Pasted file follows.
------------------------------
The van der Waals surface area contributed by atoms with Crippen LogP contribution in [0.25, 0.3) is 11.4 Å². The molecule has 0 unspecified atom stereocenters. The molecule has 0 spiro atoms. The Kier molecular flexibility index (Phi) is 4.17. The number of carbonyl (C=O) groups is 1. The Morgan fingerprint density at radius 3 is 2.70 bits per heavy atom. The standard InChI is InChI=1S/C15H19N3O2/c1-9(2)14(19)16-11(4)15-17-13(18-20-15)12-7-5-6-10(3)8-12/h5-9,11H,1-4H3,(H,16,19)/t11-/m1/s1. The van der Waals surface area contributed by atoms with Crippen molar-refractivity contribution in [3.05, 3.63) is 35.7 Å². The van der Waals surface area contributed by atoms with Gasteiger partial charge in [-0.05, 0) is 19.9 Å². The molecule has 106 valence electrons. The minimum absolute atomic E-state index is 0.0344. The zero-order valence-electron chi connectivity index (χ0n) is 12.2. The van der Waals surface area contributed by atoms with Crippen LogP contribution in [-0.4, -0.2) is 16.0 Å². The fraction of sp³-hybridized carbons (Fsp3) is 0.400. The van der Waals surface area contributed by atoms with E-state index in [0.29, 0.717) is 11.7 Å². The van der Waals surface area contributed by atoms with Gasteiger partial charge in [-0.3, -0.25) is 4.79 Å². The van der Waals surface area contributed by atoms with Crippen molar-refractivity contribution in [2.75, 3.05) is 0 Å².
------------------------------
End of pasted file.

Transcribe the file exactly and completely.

The van der Waals surface area contributed by atoms with Crippen LogP contribution in [0.25, 0.3) is 11.4 Å². The molecule has 0 unspecified atom stereocenters. The molecule has 0 spiro atoms. The Kier molecular flexibility index (Phi) is 4.17. The number of carbonyl (C=O) groups is 1. The Morgan fingerprint density at radius 3 is 2.70 bits per heavy atom. The standard InChI is InChI=1S/C15H19N3O2/c1-9(2)14(19)16-11(4)15-17-13(18-20-15)12-7-5-6-10(3)8-12/h5-9,11H,1-4H3,(H,16,19)/t11-/m1/s1. The van der Waals surface area contributed by atoms with Crippen molar-refractivity contribution in [3.05, 3.63) is 35.7 Å². The van der Waals surface area contributed by atoms with Gasteiger partial charge in [-0.05, 0) is 19.9 Å². The molecule has 106 valence electrons. The minimum absolute atomic E-state index is 0.0344. The zero-order valence-electron chi connectivity index (χ0n) is 12.2. The van der Waals surface area contributed by atoms with Crippen LogP contribution in [-0.4, -0.2) is 16.0 Å². The fraction of sp³-hybridized carbons (Fsp3) is 0.400. The van der Waals surface area contributed by atoms with E-state index in [0.29, 0.717) is 11.7 Å². The van der Waals surface area contributed by atoms with Gasteiger partial charge in [-0.3, -0.25) is 4.79 Å². The van der Waals surface area contributed by atoms with Crippen molar-refractivity contribution in [2.75, 3.05) is 0 Å².